John Edmund Bailey was born in Thornton Heath on 13th February 1891, the first of two sons born to John and Emmeline Bailey. Young John was known as Jack to his family.
His father, John, was a police constable at Thornton Heath police station but transferred to Banstead, in ‘W’ Division of the Metropolitan Police, in the mid-1890s. The young family lived in a cottage next to the police station, which in those days was on the opposite side of the High Street to the current station. When the new station was built in 1906-7, John resigned from the Force and the Baileys moved to 2 Elm Cottages (now number 10), Ferndale Road.
Jack was a member of the choir at All Saints’ but was baptised at the unusually late age of 16, on the same day as his brother Stanley, 30th May 1907, at All Saints’. He was confirmed the next day by the Bishop of Dorking at Ewell.
Jack must have attended school in Banstead (no school records survive from that time) and later became a gardener working at the Colman family’s Nork Park. He lived with another gardener in Concertina Lodge, probably near the crossroads of Tattenham Way and Reigate Road. In April 1914, Jack changed jobs and became an attendant at the London County Asylum on Banstead Downs, living on site in one of the accommodation blocks for unmarried attendants.
When war broke out, the men of the asylum were encouraged to join the Armed Forces by their employer, with their salaries being paid to their dependents. Jack (5ft 10¼in tall, grey eyes and brown hair) attested with the Royal Welsh Fusiliers at Wrexham in May 1915 following a medical in Shoreditch, London. On top of his shilling-and-sixpence daily Army pay, his £35 county council salary was paid to his mother. He was posted to the 3rd (Depot) Battalion for training and appointed unpaid lance corporal. Arriving in France on 1st October 1915, he joined the 1st Battalion and was soon promoted to sergeant.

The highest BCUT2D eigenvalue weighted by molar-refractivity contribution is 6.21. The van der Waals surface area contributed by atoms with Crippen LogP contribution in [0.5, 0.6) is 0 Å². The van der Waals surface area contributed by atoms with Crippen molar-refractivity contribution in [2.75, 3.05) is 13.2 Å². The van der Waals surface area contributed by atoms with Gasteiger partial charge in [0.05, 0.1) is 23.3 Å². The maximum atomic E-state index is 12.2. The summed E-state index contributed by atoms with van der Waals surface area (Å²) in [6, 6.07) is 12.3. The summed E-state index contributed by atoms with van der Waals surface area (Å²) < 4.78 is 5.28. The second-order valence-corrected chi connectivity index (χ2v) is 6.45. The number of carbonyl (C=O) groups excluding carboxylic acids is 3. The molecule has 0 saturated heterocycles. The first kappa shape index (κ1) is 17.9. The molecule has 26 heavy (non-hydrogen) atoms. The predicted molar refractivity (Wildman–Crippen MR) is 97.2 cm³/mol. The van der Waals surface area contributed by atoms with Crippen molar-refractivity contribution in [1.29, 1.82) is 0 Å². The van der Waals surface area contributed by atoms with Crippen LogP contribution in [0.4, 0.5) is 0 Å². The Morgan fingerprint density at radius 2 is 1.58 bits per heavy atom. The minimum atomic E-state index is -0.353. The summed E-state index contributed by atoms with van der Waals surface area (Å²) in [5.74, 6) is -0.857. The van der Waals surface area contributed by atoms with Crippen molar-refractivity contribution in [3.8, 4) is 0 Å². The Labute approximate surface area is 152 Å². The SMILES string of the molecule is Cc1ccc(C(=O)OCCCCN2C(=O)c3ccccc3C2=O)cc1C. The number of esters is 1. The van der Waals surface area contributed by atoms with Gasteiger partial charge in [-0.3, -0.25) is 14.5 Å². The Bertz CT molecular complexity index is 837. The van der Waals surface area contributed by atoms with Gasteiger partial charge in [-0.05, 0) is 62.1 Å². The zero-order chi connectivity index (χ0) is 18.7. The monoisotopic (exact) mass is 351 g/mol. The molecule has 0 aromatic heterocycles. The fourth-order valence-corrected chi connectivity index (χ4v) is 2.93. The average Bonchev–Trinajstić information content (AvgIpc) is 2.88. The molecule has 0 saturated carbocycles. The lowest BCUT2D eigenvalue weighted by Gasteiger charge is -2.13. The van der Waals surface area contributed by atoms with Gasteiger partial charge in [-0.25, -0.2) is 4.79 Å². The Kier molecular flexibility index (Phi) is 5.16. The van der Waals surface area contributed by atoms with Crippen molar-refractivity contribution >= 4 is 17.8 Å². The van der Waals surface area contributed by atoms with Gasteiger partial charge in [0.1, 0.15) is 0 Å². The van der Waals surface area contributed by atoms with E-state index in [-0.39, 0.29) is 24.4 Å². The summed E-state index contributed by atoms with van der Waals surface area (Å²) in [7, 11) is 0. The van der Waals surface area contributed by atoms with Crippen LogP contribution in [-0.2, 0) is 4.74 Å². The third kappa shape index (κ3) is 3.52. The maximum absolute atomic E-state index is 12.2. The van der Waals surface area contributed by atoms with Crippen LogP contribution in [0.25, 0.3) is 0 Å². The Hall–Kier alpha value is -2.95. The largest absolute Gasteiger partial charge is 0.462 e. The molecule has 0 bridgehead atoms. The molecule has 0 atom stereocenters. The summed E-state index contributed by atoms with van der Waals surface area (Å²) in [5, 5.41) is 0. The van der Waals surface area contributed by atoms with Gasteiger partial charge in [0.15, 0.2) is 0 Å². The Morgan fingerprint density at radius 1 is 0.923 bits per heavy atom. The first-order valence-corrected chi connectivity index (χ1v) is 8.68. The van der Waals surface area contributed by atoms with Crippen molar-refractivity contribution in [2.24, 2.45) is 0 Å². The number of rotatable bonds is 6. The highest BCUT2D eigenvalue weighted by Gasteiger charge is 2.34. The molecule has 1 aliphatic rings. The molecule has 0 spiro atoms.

Injured in the forearm by a grenade during a raid on a German trench in May 1916, Jack was evacuated to hospital but rejoined his battalion on 30th June, the eve of the Battle of the Somme. The next morning, the Welsh were to attack the trench system between Mametz and Fricourt. Their attack was delayed and they did not go into action until 4:20pm, hours after most troops went over the top. Jack was probably with a grenade squad that were sent to seize and block two trenches at 7:45pm. Entering the fray late in the day, the Welsh casualties were light. The attacks in the south were a success but the Germans were able to regroup and the next 2 weeks saw hard fighting for small gains. It was probably during this period that Jack earned his Military Medal, although sadly the citation has not survived and there is no record of it in the Battalion’s war diary.
On 14th July, a renewed general attack began on the German second line at Bazentin Ridge. A breakthrough was made early on but the Germans counterattacked from High Wood. The Welsh were sent forward to help resist the attack. They advanced from Mametz Wood in artillery formation, over high ground and through heavy shellfire. Jack was hit by shrapnel in the left leg and evacuated once more. His wounds were serious enough that he never left hospital. Bits of metal remained lodged in his leg and, on 9th January 1918, he died at the Haig Lawn Red Cross Hospital, Cheshire, from complications following several operations. He was 26 years old.
Jack is buried at All Saints’ and is commemorated on the Banstead War Memorial, the Garton Memorial in the churchyard, on the panels in the Lady Chapel and on the Banstead Mental Hospital memorial plaque in HMP Highdown. His name is inscribed in the All Saints’ Book of Men Who Served Overseas and printed in the London County Council Record of War Service.
Jack was researched as part of Banstead’s WW1 remembrance project. On Tuesday 9th January 2018, the All Saints’ churchyard flag will be flown at half mast and a memorial service will be held at 11:50am, during which a bell will be tolled 100 times at noon. If you are related to Jack and have any stories or photographs then we would love to hear from you in the comments section below!